Old City Hall could become hotel
July 4, 2008 · Updated 12:01 PM
Hotel Concepts, the owner of the Hampton Inn and Suites downtown, is seeking to purchase the old City Hall building on Fourth Street, the Bremerton City Council learned Wednesday night.
The council also agreed to pursue locating a new municipal courts building on Puget Sound Energy-owned land near the new Fire Station No. 1.
Gary Sexton, the citys economic development director, presented the sale and purchase agreement and change of direction for the courts during a pre-council study session.
The sale of the old City Hall building for $930,000 is contingent on the councils approval of the building site plan he said.
That vote should come in the next four months with a potential closing date of Jan. 31, 2007.
This latest buyer is the third to show serious interest in the property. Under this newest proposal, the site could become an extended-stay type of hotel aimed at visiting shipyard workers. The rooms would feature kitchenettes and amenities not found at the neighboring Hampton Inn and Suites Sexton said.
The deal is also hinged on the citys relocation of utilities in the alley near the property. Sexton estimated it would cost about $200,000. Original estimates had been around $3 million he told the council.
The long-awaited sale of old City Hall would begin a shuffle of sorts with the buildings current occupants relocating. The Bremerton Police Department will be housed in the Kitsap Credit Union on Burwell Street, which the bank will vacate this summer when its new headquarters at Second and Washington is finished.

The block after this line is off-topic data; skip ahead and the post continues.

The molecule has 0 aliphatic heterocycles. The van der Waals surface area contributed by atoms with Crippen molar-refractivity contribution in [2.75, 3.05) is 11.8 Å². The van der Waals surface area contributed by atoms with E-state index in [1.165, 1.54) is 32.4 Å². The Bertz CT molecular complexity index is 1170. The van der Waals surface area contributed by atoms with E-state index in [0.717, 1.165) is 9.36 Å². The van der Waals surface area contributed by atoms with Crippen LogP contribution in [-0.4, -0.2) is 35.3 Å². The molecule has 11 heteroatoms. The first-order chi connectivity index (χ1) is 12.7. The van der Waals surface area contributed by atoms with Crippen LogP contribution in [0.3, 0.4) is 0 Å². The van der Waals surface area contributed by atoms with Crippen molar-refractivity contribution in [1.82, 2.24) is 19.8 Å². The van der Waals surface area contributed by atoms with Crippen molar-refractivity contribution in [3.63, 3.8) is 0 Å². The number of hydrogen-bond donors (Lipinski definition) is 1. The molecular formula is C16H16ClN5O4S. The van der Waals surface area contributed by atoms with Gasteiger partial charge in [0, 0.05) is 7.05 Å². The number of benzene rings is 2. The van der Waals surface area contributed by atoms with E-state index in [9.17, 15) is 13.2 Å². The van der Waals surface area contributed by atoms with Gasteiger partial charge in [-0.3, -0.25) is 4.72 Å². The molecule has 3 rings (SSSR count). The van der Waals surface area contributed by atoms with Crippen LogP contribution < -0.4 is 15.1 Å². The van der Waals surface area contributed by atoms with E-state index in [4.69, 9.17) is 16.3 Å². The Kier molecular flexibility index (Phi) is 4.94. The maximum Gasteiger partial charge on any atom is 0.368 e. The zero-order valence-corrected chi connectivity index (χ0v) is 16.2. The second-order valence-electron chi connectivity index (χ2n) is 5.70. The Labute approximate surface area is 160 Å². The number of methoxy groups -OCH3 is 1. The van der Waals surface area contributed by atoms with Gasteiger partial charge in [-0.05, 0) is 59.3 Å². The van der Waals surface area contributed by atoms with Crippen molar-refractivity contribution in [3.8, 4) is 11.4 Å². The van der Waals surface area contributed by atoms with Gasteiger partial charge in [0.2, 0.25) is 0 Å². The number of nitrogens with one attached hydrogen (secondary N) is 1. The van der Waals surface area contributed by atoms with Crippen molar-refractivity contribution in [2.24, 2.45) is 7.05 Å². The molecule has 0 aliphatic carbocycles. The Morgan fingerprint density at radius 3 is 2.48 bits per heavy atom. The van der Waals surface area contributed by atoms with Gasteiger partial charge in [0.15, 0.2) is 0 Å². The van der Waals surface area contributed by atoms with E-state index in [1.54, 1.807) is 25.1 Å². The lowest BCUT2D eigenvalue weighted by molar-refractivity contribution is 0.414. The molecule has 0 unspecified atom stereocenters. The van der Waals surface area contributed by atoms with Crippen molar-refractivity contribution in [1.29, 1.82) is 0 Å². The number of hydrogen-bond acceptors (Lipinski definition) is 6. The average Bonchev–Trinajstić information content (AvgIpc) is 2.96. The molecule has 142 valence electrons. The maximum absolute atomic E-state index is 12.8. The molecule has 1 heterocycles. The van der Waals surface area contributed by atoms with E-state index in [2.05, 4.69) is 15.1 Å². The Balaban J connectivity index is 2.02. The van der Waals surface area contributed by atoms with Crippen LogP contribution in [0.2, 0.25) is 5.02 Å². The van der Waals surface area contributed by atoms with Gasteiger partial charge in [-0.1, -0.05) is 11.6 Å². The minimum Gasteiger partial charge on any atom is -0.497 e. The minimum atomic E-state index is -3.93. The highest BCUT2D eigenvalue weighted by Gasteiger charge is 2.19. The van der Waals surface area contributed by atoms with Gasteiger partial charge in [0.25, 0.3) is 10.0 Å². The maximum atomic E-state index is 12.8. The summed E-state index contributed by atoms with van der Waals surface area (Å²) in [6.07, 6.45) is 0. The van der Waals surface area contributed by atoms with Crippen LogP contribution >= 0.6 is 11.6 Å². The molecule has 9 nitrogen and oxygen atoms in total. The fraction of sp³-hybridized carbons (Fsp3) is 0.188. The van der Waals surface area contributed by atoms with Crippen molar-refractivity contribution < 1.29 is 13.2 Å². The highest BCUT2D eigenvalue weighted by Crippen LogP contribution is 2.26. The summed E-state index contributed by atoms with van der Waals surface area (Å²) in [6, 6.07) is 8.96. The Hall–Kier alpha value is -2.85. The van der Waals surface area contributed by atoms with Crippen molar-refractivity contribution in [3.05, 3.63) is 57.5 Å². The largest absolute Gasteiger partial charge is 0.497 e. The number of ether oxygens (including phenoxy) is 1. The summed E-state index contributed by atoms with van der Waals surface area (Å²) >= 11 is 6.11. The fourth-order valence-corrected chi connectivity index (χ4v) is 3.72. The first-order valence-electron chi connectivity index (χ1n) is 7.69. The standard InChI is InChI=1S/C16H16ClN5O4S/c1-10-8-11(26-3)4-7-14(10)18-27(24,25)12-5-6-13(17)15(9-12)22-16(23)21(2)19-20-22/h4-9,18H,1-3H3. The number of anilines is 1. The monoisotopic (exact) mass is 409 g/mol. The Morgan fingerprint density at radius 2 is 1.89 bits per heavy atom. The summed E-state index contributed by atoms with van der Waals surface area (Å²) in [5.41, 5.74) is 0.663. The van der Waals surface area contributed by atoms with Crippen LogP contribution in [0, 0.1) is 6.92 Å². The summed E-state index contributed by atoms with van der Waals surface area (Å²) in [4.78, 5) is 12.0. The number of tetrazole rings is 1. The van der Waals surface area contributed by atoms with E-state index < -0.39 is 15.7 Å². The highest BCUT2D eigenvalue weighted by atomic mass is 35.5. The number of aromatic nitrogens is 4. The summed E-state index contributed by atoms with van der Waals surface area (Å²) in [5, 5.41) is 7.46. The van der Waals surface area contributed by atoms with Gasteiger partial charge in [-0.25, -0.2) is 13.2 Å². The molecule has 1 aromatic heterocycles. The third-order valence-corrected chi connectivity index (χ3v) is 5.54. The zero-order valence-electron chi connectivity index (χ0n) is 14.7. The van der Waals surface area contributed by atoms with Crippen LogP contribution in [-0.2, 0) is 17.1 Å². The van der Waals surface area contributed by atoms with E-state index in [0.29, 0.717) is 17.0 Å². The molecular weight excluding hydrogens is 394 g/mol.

The Bremerton Municipal Courts could relocate to a new building, rather than the vacant former CenCom building at 17th Street and Warren Avenue.
One of the events that prompted Sexton to change his focus to the PSE site at the southeast corner of Tenth and Park was Harrison Medical Center officials interest in buying the CenCom building from the city. They have since backed away from the purchase.
It seem very clear this council would prefer not to go to CenCom and would prefer the PSE site, Sexton said.
Councilman Mike Shepherd said the committee that studied the court location options looked at virtually every existing available and some unavailable building in the downtown core, he said.
In the long run the city will be better served by new construction rather than a remodel, Shepherd added.
Sexton estimated new construction costs to be about $300,000 more than the CenCom remodel. In addition land costs were estimated at about $250,000.